It must have been the excitement of the election that distracted me but I missed the IDC figures for server deployment in the last quarter of last year. The information that server sales showed a hefty rise in virtualised servers, with 18.2 percent of all new servers virtualised in 2009, an increase from 15.2 percent - this was however at a time when sales of servers were down.

There are several aspects of this figure that are noteworthy. For a start, the increase in sales was after a poor year, with both server sales and take-up of virtualisation licences down.

But the most noticeable aspect of the figures was the way that virtualisation has now penetrated the enterprise ethos in such a way that IDC is talking of a "virtualise first" mentality - that's to say that the interest in the technology has reached such a point that it's become almost mandatory to adopt it.

According to the survey, companies are going further than that however, and are looking to completely transform their enterprises.According to IDC's Matt Eastwood, this means a fundamentally new approach in the way that companies do business, moving well away from the more traditional approach.. "customers are quickly moving beyond the core hypervisor and focusing on mobility, self-provisioning, and metering chargeback capabilities." There's nothing radical about the the idea that the modern enterprise is being driven by the move to mobility but there are still very few enterprises that are genuinely moving to self-provisioning and genuine chargeback - although it's certainly true that there are such organisations. But, while the trend is there, I think it's a bit of an exaggeration to say that customers are "quickly" moving.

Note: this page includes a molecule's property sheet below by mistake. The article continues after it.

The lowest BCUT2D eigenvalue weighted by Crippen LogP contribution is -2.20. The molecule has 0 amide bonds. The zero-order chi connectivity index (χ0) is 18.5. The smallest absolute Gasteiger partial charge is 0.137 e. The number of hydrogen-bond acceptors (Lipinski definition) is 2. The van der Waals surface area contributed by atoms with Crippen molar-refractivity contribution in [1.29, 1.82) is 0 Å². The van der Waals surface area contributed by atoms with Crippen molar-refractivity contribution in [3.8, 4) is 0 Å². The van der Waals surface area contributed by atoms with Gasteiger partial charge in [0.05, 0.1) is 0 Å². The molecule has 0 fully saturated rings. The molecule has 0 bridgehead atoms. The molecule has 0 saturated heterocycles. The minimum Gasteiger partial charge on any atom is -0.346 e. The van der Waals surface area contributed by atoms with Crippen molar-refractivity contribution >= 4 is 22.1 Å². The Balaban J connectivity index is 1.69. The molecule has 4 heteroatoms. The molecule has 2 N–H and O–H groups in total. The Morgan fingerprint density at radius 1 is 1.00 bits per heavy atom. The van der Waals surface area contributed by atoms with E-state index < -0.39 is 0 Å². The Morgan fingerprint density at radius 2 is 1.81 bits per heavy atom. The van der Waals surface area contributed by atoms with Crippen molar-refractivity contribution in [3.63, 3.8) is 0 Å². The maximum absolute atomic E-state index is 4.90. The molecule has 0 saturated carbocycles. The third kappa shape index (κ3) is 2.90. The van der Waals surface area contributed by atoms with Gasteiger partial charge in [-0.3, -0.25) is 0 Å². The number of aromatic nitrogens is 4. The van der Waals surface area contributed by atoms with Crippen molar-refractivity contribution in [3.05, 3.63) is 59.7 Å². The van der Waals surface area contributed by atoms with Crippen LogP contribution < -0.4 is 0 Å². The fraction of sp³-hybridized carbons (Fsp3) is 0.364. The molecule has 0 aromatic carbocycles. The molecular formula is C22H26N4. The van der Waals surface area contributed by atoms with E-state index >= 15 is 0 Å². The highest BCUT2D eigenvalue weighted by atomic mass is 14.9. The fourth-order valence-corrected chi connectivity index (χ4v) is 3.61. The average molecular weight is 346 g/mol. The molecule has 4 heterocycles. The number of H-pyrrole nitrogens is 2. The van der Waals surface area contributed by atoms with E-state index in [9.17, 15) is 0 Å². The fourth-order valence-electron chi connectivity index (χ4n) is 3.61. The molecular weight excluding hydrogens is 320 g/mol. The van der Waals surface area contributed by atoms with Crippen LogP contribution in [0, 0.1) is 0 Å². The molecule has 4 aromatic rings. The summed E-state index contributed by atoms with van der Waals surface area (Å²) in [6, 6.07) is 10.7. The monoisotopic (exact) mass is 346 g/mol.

What's more interesting were the figures for individual vendors. Naturally, VMware dominates: ESX and VMware Server, holding first and second slots (albeit with a decline of 9 percent in the latter's case) .Microsoft's Hyper-V showed a growth rate of 215 percent (although this was starting from a low base) while Citrix's Xen Server showed a growth rate of 250 percent. Microsoft's Virtual Server is hanging on to third place but with a 29 percent decline, will not be there for much longer. Not that Microsoft is worried about that, it will be interesting to see what the figures are for next quarter. It should be said that Microsoft has been extremely bullish about its prospects for Hyper-V. After some time, one gets used to Microsoft hype, which dazzle so much that sometimes even genuine breakthroughs get treated with scepticism, but there does appear to be a real possibility of strong growth for Hyper-V.<

The IDC figures were a fascinating snapshot of what's really the server market. The coming year should be interesting: now that the recession is beginning to tail off, we should see some strong growth in server shipments,. we can expect to see virtualisation grow even further and the fight between VMware and Microsoft grow a little less one-sided, although still heavily dominated by VMware, of course. The arithmetic is certainly a lot clearer than the figures from the election and it's certainly a lot clearer to plot the future.

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